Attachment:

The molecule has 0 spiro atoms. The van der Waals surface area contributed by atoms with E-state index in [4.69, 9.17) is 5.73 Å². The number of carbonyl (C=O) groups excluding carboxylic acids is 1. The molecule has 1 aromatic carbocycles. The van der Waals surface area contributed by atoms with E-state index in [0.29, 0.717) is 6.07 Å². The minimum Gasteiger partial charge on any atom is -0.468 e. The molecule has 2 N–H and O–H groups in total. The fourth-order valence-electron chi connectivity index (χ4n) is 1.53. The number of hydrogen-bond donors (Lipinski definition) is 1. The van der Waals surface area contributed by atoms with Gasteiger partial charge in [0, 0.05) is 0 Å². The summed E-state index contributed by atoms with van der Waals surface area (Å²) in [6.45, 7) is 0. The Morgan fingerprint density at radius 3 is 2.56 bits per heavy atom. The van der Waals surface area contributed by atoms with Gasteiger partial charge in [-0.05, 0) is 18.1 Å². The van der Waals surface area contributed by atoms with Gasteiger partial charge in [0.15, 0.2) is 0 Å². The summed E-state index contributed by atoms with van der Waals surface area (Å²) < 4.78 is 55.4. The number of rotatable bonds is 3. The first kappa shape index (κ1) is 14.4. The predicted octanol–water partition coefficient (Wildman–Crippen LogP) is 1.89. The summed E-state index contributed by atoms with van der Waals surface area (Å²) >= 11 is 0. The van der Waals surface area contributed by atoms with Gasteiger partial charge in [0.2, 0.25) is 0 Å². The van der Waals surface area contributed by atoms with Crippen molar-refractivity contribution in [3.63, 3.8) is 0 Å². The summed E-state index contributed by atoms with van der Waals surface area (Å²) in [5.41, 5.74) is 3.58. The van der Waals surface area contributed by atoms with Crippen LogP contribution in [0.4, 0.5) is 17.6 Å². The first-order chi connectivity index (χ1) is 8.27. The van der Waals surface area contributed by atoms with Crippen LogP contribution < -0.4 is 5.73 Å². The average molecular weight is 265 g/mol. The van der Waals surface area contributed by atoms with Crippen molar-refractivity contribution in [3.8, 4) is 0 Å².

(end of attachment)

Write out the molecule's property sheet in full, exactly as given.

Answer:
The molecule has 0 spiro atoms. The van der Waals surface area contributed by atoms with E-state index in [4.69, 9.17) is 5.73 Å². The number of carbonyl (C=O) groups excluding carboxylic acids is 1. The molecule has 1 aromatic carbocycles. The van der Waals surface area contributed by atoms with E-state index in [0.29, 0.717) is 6.07 Å². The minimum Gasteiger partial charge on any atom is -0.468 e. The molecule has 2 N–H and O–H groups in total. The fourth-order valence-electron chi connectivity index (χ4n) is 1.53. The number of hydrogen-bond donors (Lipinski definition) is 1. The van der Waals surface area contributed by atoms with Gasteiger partial charge in [0, 0.05) is 0 Å². The summed E-state index contributed by atoms with van der Waals surface area (Å²) in [6.45, 7) is 0. The Morgan fingerprint density at radius 3 is 2.56 bits per heavy atom. The van der Waals surface area contributed by atoms with Gasteiger partial charge in [-0.05, 0) is 18.1 Å². The van der Waals surface area contributed by atoms with Gasteiger partial charge in [0.15, 0.2) is 0 Å². The summed E-state index contributed by atoms with van der Waals surface area (Å²) < 4.78 is 55.4. The number of rotatable bonds is 3. The first kappa shape index (κ1) is 14.4. The predicted octanol–water partition coefficient (Wildman–Crippen LogP) is 1.89. The summed E-state index contributed by atoms with van der Waals surface area (Å²) >= 11 is 0. The van der Waals surface area contributed by atoms with Gasteiger partial charge in [0.2, 0.25) is 0 Å². The van der Waals surface area contributed by atoms with Crippen molar-refractivity contribution in [3.63, 3.8) is 0 Å². The summed E-state index contributed by atoms with van der Waals surface area (Å²) in [5.41, 5.74) is 3.58. The van der Waals surface area contributed by atoms with Crippen LogP contribution in [0.4, 0.5) is 17.6 Å². The first-order chi connectivity index (χ1) is 8.27. The van der Waals surface area contributed by atoms with Crippen LogP contribution < -0.4 is 5.73 Å². The average molecular weight is 265 g/mol. The van der Waals surface area contributed by atoms with Crippen molar-refractivity contribution in [3.8, 4) is 0 Å².